Volcan Cotopaxi, 1862, Painting by F. Church 
Tephra Fallout Models must be physically realistic:
 capture major elements of the eruption process
(eg. plume diffusion)
 account for major features of atmospheric transport
(eg. wind advection, atmospheric diffusion)
 consider particle size variation and settling velocity
Tephra Fallout Models must be tested (validated and verified):
 given model assumptions, is the result correctly calculated?
 does the model explain observed variation in tephra deposition?
TEPHRA2 forecasts tephra dispersion by:
 relying on an analytical solution to tephra transport and sedimentation
 making the code specific to a region by using:
 archived meteorological data sets (REANALYSIS data, see http://www.cdc.noaa.gov/cdc/reanalysis ) or locally collected wind data,
 high resolution DEMs of specific active volcanoes in the region.
 Note: TEPHRA2 is an improved and optimized version of TEPHRA. Further details.

Steps and Assumptions in Our Implementation 
1 A vertical eruption column is assumed to extend above the vent. This column is discretized. Particles fall from each of these heights.
2 The total grainsize distribution is estimated for the eruption, assuming a normal distribution in phi units.


3 The total tephra mass is distributed vertically in the eruption column based on a probability density function for mass as a function of height. For example, for an umbrella cloud, mass might be equally distributed in the upper 20% of the total column height. Further details. 

4 Calculate the total fall time of a particle from the point of release in the eruption column to the ground surface (accounting for the topography). The particle fall time depends on particle properties (density, diameter) and atmospheric density. Settling velocity is determined assuming spherical particles and accounting for the variation in particle Reynolds Number and atmospheric density.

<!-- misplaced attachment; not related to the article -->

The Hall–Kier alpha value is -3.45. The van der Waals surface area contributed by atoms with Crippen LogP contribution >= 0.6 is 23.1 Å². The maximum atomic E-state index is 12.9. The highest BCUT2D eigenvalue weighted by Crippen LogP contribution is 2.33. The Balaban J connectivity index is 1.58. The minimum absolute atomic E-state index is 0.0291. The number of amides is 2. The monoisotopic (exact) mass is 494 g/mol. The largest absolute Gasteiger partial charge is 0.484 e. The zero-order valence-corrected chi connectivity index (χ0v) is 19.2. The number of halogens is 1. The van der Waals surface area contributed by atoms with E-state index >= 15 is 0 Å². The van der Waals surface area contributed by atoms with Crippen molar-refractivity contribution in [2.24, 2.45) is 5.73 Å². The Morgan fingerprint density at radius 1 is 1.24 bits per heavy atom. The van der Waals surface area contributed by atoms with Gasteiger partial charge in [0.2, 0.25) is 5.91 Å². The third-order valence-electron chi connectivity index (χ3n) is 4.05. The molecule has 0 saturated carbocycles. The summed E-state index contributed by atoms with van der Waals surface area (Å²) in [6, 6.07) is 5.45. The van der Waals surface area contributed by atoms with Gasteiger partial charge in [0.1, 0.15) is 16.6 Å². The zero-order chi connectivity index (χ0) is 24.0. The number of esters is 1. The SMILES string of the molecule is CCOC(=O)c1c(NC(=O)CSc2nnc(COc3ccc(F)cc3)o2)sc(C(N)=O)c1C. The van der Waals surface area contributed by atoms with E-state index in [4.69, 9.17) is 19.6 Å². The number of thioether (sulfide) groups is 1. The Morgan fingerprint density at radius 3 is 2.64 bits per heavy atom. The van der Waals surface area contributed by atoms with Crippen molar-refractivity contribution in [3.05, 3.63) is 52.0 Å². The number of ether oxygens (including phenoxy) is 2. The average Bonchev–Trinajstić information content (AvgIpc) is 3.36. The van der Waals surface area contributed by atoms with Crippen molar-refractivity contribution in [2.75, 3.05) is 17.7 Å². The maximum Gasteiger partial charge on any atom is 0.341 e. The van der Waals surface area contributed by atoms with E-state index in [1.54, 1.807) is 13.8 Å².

5 Eruption column radius increases with height and this affects deposition. Particles are more spread out than they would be if they were released from a vertical line source. This effect is accounted for by increasing the diffusion time as a function of height in the column (see step 6). Further details. 

6 Diffusion of particles in the atmosphere is estimated using a bivariate Gaussian probability density function to approximate turbulence. The scale of diffusion (described by the diffusion law) depends on total particle fall time, which depends on particle size, release height, and elevation of the terrain the particle impacts. Further details. 

7 Particles fall through a stratified atmosphere. Wind speed and direction change between layers, based on REANALYSIS or locally collected wind data. 

8 Total tephra accumulation is estimated as mass per unit area; most hazard results from excessive mass loading. The isomass is contoured over a region about the volcano. Mass per unit area can be easily converted into thickness knowing the deposit bulk density (i.e. thickness (m) = kgm2/density). 



Volcan Reventador, 2002, Photo by G. Eguiguren. 
HAZARD MODELS
Numerical models used for tephra hazard assessment (Hazard Models) typically result from the combination and integration of different theories and modeling approaches depending on the specific eruptive scenario and mitigation program required. They can be grouped within two main categories: particletracking models and advectiondiffusion models. Particletracking models are Eulerian or Lagrangian models that can forecast volcaniccloud position at specific times and space. They are mainly used for aviationsafety purposes. Advectiondiffusion models are Eulerian models that describe the solution of the equations of particle diffusion, transport, and sedimentation and can forecast tephra accumulation on ground relative to a particlerelease source. These models are mainly used for civil protection purposes, such as giving public warnings and planning mitigation measures. See the website of the IAVCEI Tephra Group for a detailed review of these models.
Examples of particletracking models:
 CANERM (CANadian Emergency Response Model used by the Canadian Meteorological Centre; D'Amours 1998)
 MEDIA (Model for DIspersion in the Atmosphere used by the Toulouse VAAC)
 PUFF (particle tracking model used by the U.S. National Weather Service, Anchorage, Alaska; Searcy 1998)
 VAFTAD (Volcanic Ash Forecast Transport And Dispersion model developed by the NOAA Air Resources Laboratory; Heffter and Stunder 1993)
Examples of advectiondiffusion models based on the analytical solution by Suzuki et al. 1983:
 ASHFALL (Hurst and Turner 1999)
 FALL3D (Costa et al. 2006)
 HAZMAP (Macedonio et al. 1988; Barberi et al. 1990)
 TEPHRA and TEPHRA2 (Connor et al. 2001; Bonadonna et al. 2005)